As I was driving home a few evenings ago I was reminded of how deer are more active in the fall. Rounding the turn on Ziglar Rd right in the middle of the road were at least a half dozen deer. With it being dark so early it made it nearly impossible to see them before it was too late. Luckily, I was traveling slow enough to stop feet before hitting any of them.
It’s reported by the Indiana Department of Natural Resources (INDNR) there are more than 14,000 deer-vehicle collisions reported in Indiana each year. If you live in Indiana chances are you may have hit a deer in your driving career or might know people who have. Once I was told by an Insurance Adjuster, “it’s not if you’ll hit one it’s when you will”. It’s hard to argue when I too have had the unfortunate meeting of Bambi’s mom a few years ago. I was close to town on St Rd 2 by the National Guard and the deer ran right into the front side of my vehicle causing thousands of dollars of damage.
While there’s no way to completely prevent a deer-vehicle accident, there’re a few things to understand about deer behavior. Deer movements are not entirely random. According to the INDNR in October the autumn “rut”, or mating season begins which causes deer to be distracted and less cautious than usual when crossing roads. Also, dusk and dawn hours deer are most active while they forage for food. The fact that deer are pack animals makes it probable that if you see one deer you near certainly may encounter others near.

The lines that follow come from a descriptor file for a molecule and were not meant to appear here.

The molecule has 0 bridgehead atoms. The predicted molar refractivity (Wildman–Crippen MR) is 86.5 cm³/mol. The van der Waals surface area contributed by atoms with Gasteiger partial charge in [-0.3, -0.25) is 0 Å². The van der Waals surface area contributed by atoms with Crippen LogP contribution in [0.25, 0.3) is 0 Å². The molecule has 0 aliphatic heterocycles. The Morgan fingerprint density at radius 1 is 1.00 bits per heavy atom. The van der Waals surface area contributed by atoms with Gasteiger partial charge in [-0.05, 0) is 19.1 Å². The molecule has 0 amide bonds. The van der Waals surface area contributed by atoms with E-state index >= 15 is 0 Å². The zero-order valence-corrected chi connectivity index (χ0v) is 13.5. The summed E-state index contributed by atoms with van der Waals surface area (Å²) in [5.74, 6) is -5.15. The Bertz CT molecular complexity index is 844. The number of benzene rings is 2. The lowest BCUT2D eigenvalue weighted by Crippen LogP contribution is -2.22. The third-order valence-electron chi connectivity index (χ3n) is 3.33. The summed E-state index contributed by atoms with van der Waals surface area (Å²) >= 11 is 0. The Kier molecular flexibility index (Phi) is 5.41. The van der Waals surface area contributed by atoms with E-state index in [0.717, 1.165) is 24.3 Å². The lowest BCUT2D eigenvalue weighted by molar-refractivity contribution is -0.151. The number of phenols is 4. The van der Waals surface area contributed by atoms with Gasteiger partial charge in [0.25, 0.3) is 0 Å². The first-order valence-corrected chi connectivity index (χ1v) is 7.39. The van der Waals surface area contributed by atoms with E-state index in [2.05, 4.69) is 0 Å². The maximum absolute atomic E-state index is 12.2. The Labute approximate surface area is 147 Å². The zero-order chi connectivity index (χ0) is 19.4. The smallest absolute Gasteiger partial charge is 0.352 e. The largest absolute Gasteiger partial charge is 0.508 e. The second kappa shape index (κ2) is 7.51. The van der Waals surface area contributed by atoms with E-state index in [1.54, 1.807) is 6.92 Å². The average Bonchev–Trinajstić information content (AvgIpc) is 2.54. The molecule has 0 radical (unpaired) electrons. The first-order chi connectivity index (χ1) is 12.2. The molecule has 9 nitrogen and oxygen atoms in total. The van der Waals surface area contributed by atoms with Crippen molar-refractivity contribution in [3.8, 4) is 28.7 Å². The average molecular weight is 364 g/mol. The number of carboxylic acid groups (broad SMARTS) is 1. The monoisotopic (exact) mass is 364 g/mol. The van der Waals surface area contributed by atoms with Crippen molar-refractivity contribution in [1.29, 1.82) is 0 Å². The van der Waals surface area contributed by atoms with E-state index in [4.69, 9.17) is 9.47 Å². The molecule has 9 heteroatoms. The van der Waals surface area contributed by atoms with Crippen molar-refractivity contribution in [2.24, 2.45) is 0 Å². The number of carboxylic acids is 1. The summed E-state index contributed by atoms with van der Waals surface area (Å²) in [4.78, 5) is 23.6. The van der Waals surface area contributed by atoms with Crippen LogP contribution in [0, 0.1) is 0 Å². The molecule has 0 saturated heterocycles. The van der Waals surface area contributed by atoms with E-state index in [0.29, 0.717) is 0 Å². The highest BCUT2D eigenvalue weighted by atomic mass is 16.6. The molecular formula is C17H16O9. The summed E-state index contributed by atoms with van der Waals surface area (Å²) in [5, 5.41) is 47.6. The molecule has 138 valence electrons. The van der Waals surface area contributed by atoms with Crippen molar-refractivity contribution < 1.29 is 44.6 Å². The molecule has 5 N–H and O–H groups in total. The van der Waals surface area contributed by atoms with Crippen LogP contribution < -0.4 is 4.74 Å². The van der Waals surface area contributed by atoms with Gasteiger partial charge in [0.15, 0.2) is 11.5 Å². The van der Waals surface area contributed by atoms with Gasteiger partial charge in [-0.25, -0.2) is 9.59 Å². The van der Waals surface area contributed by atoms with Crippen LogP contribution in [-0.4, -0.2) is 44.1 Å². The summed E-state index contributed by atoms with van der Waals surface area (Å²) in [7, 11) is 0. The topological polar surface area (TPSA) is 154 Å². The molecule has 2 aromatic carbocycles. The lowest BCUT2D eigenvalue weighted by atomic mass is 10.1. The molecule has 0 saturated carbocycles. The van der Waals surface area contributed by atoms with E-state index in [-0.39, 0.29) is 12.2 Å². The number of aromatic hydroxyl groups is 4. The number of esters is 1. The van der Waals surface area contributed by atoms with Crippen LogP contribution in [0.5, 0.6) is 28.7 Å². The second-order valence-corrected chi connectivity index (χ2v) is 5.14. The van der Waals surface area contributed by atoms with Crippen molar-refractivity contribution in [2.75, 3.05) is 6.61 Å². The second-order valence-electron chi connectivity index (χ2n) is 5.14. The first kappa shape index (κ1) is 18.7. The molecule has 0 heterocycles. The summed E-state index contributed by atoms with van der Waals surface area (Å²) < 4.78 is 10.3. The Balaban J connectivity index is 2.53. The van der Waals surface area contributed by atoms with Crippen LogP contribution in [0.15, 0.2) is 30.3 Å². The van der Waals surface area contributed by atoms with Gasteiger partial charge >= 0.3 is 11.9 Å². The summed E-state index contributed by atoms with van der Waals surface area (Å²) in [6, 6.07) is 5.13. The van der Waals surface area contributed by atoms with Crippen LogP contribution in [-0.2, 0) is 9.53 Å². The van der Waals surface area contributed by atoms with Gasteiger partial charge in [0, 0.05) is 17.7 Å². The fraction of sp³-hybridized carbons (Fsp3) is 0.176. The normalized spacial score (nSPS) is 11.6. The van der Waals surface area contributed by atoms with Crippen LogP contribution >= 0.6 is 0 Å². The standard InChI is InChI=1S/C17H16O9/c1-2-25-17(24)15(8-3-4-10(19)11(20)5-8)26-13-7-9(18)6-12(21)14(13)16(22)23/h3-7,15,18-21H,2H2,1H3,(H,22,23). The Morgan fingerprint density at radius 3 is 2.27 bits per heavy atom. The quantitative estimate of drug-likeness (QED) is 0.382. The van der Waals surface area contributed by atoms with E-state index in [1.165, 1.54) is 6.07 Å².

Here’s a few helpful driving tips that might help you avoid being one of the unlucky ones. First thing is to be aware of deer crossing road signs. They were put there for a reason, indicating a higher likelihood of deer crossing the road. Slow down, if you know you’re in an area that’s been indicated with a deer crossing sign speed will affect your stopping distance. When driving at night, use your high beams when able. This will increase your visibility in front of you. If a deer runs in the roadway, resist the urge to swerve to miss it. It’s better to hit the deer than it is to swerve and hit something much worse like another vehicle or possibly flip. Insurance companies consider a deer collision a not at fault accident.
If you would like to learn more about vehicle insurance or ways to help save time and money on your vehicle insurance consider scheduling an Insurance Review with me today.
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